King, Priest, and Prophet: A Trinitarian Theology of Atonement (Theology for the 21st Century)
Robert J. Sherman
T&T Clark, 2004
304 pp., $60.00
Stephen N. Williams
Antonement: the Penal View?
Secondly, the relationship of wrath to anger needs further thought. It is certainly true that biblical talk of divine wrath cannot be reduced to the claim that it is an impersonal process, for the language speaks of the reaction of God in his own personal being. And certainly, on the other hand, it is difficult to purify the notion of divine anger from all that is amiss in human angercaprice, resentment, lack of patience, lack of controlthough it is not conclusive simply to note the difficulty. But anger is surely not the component in "wrath" that is particularly pertinent to the atonement. The idea of the Father being angry with the Son indeed remains lodged in much popular evangelical consciousness. In relation to propitiation and the cross, it is the element of divine judgment that comes to the fore in relation to wrath. Cranfield, in a formulation considered by John Stott to be the most careful of them all, wrote that "God … proposed to direct against His own very Self in the person of the Son the full weight of that righteous wrath which they [sinners] deserved.10 It is judgment rather than anger that is expressed; act, and not emotion, that is self-directed.
In this connection, Henri Blocher, expounding Calvin in The Glory of the Atonement, does not leave us with a Calvin which convinces. Having earlier quoted Calvin on the "misdeeds that rendered sinners hateful to God," Blocher remarks that "Calvin is not embarrassed to take up the Augustinian paradox: 'He loved us and he hated us at the same time.' " Calvin seems to consider the difficulty in the paradoxical formulation cleared up in the Augustinian gloss: "He hated in each of us what we had done, and loved what He had done." But there are serious difficulties here. To use the language of God loving us and hating us at the same time, even if Calvin's explanation shows how it is coherent, is surely to step outside the world of Scripture and the revelation of God in Christ. In the passage that Blocher quotes from Calvin's Institutes, Calvin is dealing with our justification. His problem concerns time and history: how can the elect be elect, and so loved, from eternity, yet regarded as objects of a wrath that is temporally expressed on the cross that achieves our reconciliation? If we consult the relevant portion of the Institutes, we find it studded with references to divine "accommodation," the way biblical language is accommodated to our human capacity.11 So we must all be careful. Still, the problem in Calvin's account seems to lie in the way that he thinks of God's enmity towards us.12 If the sacrifice of Christ is inexplicable without reference to wrath and enmity, it is yet not a display of anything which suggests a dialectic of love and hatred in God, a paradox generated by theological perplexity over election and justification. It is judgment that is to the fore. Does the Augustinian formulation not jar and grate, even carefully interpreted as Augustine and Calvin do?13 Henri Blocher deserves our very highest respect as a theologian and scholar, but, in his apparent complicity with Calvin at this point, he will either confirm or create afresh many of the difficulties that people have with penal substitution.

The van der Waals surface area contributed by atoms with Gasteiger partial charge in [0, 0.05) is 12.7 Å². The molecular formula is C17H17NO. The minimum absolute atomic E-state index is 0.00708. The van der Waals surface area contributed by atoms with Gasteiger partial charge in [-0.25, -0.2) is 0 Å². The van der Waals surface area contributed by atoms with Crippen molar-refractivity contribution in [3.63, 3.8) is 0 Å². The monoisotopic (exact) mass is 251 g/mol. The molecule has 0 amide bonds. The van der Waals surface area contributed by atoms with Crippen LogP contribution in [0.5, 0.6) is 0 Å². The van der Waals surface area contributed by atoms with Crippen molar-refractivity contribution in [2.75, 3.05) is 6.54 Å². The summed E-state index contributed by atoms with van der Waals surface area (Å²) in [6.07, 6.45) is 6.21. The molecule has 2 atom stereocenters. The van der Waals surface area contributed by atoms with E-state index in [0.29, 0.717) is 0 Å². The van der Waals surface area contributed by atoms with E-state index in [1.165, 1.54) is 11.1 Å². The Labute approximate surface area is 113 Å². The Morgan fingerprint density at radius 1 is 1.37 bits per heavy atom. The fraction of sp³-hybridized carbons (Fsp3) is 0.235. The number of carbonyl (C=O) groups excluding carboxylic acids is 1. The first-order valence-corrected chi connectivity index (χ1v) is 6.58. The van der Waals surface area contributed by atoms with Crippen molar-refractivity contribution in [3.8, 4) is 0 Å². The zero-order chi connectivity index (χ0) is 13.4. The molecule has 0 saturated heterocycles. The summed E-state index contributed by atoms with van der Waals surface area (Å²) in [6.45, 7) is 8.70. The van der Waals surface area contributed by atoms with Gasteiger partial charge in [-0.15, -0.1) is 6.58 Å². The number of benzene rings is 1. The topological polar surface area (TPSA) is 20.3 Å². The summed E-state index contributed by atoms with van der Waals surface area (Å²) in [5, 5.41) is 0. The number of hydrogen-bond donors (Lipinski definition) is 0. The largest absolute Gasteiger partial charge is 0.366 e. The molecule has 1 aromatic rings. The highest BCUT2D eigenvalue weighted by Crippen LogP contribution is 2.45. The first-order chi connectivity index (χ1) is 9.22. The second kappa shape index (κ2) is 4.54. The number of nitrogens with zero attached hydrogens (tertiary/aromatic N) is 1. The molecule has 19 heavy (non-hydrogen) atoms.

Thirdly and finally, in any advocacy of penal substitution, we need to connect our theology with human experience. Hosea insisted on enduring an unfaithful wife. We can imagine the outcry. She is not paying the penalty for her sin, by being cast off. Who, then, pays it? Does it go unpaid? If "payment" sounds like legalistic moralism, is the alternative a forgiveness which evacuates the moral order of much significance? To which we might respond: the burden of the wife's sin has fallen on Hosea and, in suffering what he has suffered and restoring her into communionfully appreciating, not light-heartedly waiving, what she has donehe pays the price for sin. A Protestant evangelical of another day, James Orr, could approvingly pull in Bushnell here: "The world is full of the suffering of the innocent for the sins of others. More than this, the world is full of substitutionary, of vicarious, forcesof the voluntary enduring of suffering for the sake of others." Yet Orr rightly insisted that this does not cover what is distinctive about the substitutionary office of Christ.14 Indeed, read on its own, the statement points to an "exemplarist" approach to atonement, whether or not Bushnell should be read in that way. At any rate, talk of the peculiar penal substitution of the cross will surely gain credibility if it is connected with examples of forms of vicarious sin-bearing in human experience. Indeed, preachers, more or less felicitously, often use such examples illustratively.